Bolivia is a centre of wild relative diversity for several crops, among them potato, which is a globally significant staple and the principle food crop in this country. Despite their relevance for plant breeding, limited knowledge exists about their in situ conservation status. GIS and distribution modelling with the software Maxent are applied to better understand geographic patterns of endemic wild potato diversity in Bolivia. In combination with threat layers, the conservation status of all endemic species, 21 in total, is assessed. Following the International Union for Conservation of Nature (IUCN) Red List ecogeographic criteria area of occupancy and extent of occurrence, at least 71 % (15 of 21 species) has a preliminary vulnerable status or worse. Our results show that five of these species require special conservation attention because they are highly threatened by increased accessibility of areas for human disturbances, fires and livestock activities pressure leading to overgrazing. Highest species richness occurs in south-central Bolivia, in the departments Santa Cruz and Chuquisaca. However, this area is severely threatened by the menaces mentioned above. The costs to implement conservation measures at these locations may be too high compared to other areas. Therefore a prioritization exercise, excluding 25 % of the most-threatened occurrence sites, is carried out identifying the most species rich area and complementary areas. The first priority area for in situ conservation according to our reserve selection exercise is central Bolivia, Cochabamba, which is less threatened than the potato wild relatives’ hotspot in south-central Bolivia. Only seven of the 21 species have been observed in protected areas. Understanding of the coverage of potato wild relatives' distribution in the protected areas can be improved by starting inventories in parks and reserves with high levels of modelled diversity. Finally, five of the 21 are either not conserved in one or more genebanks across the world or are conserved with less than five accessions, i.e. samples of living plant material collected from particular locations. New materials of these species should be included in genebanks to improve ex situ conservation of the potato gene pool.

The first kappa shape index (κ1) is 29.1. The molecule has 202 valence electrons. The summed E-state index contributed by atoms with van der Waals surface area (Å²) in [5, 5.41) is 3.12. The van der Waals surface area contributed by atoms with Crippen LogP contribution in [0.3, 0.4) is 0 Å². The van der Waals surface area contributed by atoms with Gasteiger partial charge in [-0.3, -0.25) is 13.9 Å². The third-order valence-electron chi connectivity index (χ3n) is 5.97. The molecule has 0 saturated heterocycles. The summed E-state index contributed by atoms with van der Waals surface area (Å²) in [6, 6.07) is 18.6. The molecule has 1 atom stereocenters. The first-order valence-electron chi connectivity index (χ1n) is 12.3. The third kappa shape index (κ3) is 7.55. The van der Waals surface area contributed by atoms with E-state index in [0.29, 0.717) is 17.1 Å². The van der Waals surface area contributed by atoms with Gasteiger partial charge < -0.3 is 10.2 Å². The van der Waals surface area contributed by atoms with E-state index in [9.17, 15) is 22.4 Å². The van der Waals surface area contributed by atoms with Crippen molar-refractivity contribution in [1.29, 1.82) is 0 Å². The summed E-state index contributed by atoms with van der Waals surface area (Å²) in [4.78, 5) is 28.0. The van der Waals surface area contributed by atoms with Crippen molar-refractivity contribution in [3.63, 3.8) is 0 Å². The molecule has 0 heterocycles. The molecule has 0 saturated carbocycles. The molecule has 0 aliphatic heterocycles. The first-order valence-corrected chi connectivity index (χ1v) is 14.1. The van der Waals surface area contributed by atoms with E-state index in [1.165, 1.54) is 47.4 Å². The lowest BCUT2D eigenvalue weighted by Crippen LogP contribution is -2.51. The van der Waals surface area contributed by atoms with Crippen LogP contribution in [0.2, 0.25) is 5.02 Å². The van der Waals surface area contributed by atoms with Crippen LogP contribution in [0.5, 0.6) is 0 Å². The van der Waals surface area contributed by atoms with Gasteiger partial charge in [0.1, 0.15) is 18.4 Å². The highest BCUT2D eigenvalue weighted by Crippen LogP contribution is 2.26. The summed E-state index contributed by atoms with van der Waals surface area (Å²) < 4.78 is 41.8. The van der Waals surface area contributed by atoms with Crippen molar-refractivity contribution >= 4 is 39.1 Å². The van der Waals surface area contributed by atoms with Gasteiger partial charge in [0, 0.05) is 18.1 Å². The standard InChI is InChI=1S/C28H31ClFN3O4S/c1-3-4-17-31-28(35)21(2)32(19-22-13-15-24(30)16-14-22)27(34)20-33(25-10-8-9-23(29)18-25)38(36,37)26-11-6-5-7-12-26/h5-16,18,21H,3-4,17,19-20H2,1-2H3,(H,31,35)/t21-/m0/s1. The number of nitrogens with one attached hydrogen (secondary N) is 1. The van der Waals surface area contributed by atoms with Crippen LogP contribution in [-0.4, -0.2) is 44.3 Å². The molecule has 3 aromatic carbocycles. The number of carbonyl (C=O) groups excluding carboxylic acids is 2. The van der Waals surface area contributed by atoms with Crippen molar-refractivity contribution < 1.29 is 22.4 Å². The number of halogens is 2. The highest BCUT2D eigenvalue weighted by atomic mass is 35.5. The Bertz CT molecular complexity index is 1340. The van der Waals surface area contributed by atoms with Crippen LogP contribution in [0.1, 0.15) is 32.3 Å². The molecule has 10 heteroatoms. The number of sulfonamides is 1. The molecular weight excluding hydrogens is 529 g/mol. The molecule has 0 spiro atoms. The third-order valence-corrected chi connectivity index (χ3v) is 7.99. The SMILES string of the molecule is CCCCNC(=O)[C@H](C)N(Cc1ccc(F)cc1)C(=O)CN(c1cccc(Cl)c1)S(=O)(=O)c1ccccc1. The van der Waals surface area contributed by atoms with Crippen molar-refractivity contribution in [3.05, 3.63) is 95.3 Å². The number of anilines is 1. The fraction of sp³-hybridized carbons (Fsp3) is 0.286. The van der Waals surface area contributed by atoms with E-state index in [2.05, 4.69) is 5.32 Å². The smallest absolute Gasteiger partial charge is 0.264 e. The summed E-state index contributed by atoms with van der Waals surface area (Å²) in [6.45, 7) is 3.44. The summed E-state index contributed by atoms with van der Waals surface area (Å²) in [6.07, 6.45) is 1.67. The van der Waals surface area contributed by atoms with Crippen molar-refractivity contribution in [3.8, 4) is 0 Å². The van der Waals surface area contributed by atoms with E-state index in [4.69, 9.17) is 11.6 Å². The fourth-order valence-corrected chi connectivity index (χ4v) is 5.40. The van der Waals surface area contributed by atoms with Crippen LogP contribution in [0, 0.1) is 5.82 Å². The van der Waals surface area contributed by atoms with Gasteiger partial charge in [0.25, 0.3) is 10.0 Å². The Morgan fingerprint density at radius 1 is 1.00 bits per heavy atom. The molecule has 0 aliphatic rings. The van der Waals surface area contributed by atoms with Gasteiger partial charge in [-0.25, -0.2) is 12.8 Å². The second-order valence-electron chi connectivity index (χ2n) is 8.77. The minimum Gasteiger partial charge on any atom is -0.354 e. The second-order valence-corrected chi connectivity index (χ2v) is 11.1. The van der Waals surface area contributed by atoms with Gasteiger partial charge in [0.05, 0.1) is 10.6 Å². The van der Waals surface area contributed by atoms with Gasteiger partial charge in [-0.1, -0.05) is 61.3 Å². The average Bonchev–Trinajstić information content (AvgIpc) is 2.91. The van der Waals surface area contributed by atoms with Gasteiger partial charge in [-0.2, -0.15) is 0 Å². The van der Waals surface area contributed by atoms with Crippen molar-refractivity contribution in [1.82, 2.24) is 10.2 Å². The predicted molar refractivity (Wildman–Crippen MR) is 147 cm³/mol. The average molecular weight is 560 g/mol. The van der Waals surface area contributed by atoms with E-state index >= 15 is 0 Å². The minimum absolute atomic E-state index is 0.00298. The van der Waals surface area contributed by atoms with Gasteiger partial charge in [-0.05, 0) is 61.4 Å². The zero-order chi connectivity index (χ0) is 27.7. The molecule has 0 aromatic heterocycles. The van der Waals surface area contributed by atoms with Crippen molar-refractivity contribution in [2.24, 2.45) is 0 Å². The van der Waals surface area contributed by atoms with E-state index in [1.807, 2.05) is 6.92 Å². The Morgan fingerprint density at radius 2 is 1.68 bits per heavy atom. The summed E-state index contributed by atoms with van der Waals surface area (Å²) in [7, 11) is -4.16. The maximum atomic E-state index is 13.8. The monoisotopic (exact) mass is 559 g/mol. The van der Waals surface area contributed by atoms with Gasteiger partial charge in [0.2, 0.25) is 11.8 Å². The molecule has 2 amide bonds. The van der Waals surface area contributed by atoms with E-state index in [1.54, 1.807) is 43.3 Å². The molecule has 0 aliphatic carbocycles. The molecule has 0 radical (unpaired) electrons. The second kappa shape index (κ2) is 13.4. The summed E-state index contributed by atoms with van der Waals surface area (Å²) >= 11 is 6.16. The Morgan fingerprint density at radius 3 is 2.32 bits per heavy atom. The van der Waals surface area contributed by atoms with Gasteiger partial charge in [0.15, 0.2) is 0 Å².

Peach palm (Bactris gasipaes Kunth) is a multi-purpose palm tree that produces starchy, edible fruits and palm hearts. It may be considered the most economically important domesticated palm species of the Neotropics and has been widely used since early pre-Columbian times. Wild and cultivated peach palm populations are genetically diverse and could offer useful traits for breeding. Changes in land use and climate change pose a serious threat to wild populations in situ. While several large ex situ field collections of cultivated peach palm accessions exist, these are increasingly difficult to maintain because of the high costs. Screening peach palm diversity for biochemical and morphological traits of commercial and nutritional value would provide a basis for rationalizing collections and enhance future use of peach palm genetic resources. Indeed, well-chosen elite material could then be used either directly for production, or in breeding to develop improved peach palm varieties. At the same time, better propagation techniques should be developed to ensure wide distribution of elite peach palm clonal material.